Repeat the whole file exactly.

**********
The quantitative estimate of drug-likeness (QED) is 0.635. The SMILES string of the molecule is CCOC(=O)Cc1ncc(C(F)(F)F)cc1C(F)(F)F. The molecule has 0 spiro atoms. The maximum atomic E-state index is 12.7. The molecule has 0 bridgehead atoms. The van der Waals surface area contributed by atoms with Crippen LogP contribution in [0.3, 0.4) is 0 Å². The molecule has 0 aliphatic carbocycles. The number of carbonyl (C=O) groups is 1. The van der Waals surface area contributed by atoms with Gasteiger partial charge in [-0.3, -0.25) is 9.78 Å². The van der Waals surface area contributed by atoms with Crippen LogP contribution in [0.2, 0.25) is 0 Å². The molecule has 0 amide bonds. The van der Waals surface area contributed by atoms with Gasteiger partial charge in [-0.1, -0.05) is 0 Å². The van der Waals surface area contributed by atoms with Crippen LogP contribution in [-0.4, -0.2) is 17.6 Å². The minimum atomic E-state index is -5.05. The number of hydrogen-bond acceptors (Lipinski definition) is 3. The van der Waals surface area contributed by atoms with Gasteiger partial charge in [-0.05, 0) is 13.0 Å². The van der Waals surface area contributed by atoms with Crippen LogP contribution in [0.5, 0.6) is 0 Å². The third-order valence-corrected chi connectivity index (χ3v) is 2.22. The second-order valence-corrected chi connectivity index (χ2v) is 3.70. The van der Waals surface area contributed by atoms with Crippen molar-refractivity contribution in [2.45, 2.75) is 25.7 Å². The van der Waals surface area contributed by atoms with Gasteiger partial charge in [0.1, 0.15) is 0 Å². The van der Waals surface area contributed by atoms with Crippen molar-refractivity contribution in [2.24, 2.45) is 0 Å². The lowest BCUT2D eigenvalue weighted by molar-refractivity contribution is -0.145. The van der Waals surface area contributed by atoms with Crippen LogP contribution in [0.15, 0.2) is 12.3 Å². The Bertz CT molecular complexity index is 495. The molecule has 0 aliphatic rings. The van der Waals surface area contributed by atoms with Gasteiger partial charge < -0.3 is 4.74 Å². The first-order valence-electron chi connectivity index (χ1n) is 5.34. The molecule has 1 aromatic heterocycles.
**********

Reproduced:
The quantitative estimate of drug-likeness (QED) is 0.635. The SMILES string of the molecule is CCOC(=O)Cc1ncc(C(F)(F)F)cc1C(F)(F)F. The molecule has 0 spiro atoms. The maximum atomic E-state index is 12.7. The molecule has 0 bridgehead atoms. The van der Waals surface area contributed by atoms with Crippen LogP contribution in [0.3, 0.4) is 0 Å². The molecule has 0 aliphatic carbocycles. The number of carbonyl (C=O) groups is 1. The van der Waals surface area contributed by atoms with Gasteiger partial charge in [-0.3, -0.25) is 9.78 Å². The van der Waals surface area contributed by atoms with Crippen LogP contribution in [0.2, 0.25) is 0 Å². The molecule has 0 amide bonds. The van der Waals surface area contributed by atoms with Gasteiger partial charge in [-0.1, -0.05) is 0 Å². The van der Waals surface area contributed by atoms with Crippen LogP contribution in [-0.4, -0.2) is 17.6 Å². The minimum atomic E-state index is -5.05. The number of hydrogen-bond acceptors (Lipinski definition) is 3. The van der Waals surface area contributed by atoms with Gasteiger partial charge in [-0.05, 0) is 13.0 Å². The van der Waals surface area contributed by atoms with Crippen LogP contribution in [0.5, 0.6) is 0 Å². The third-order valence-corrected chi connectivity index (χ3v) is 2.22. The second-order valence-corrected chi connectivity index (χ2v) is 3.70. The van der Waals surface area contributed by atoms with Crippen molar-refractivity contribution in [2.45, 2.75) is 25.7 Å². The van der Waals surface area contributed by atoms with Gasteiger partial charge in [0.1, 0.15) is 0 Å². The van der Waals surface area contributed by atoms with Crippen molar-refractivity contribution in [2.24, 2.45) is 0 Å². The lowest BCUT2D eigenvalue weighted by molar-refractivity contribution is -0.145. The van der Waals surface area contributed by atoms with Crippen LogP contribution in [0.15, 0.2) is 12.3 Å². The Bertz CT molecular complexity index is 495. The molecule has 0 aliphatic rings. The van der Waals surface area contributed by atoms with Gasteiger partial charge < -0.3 is 4.74 Å². The first-order valence-electron chi connectivity index (χ1n) is 5.34. The molecule has 1 aromatic heterocycles.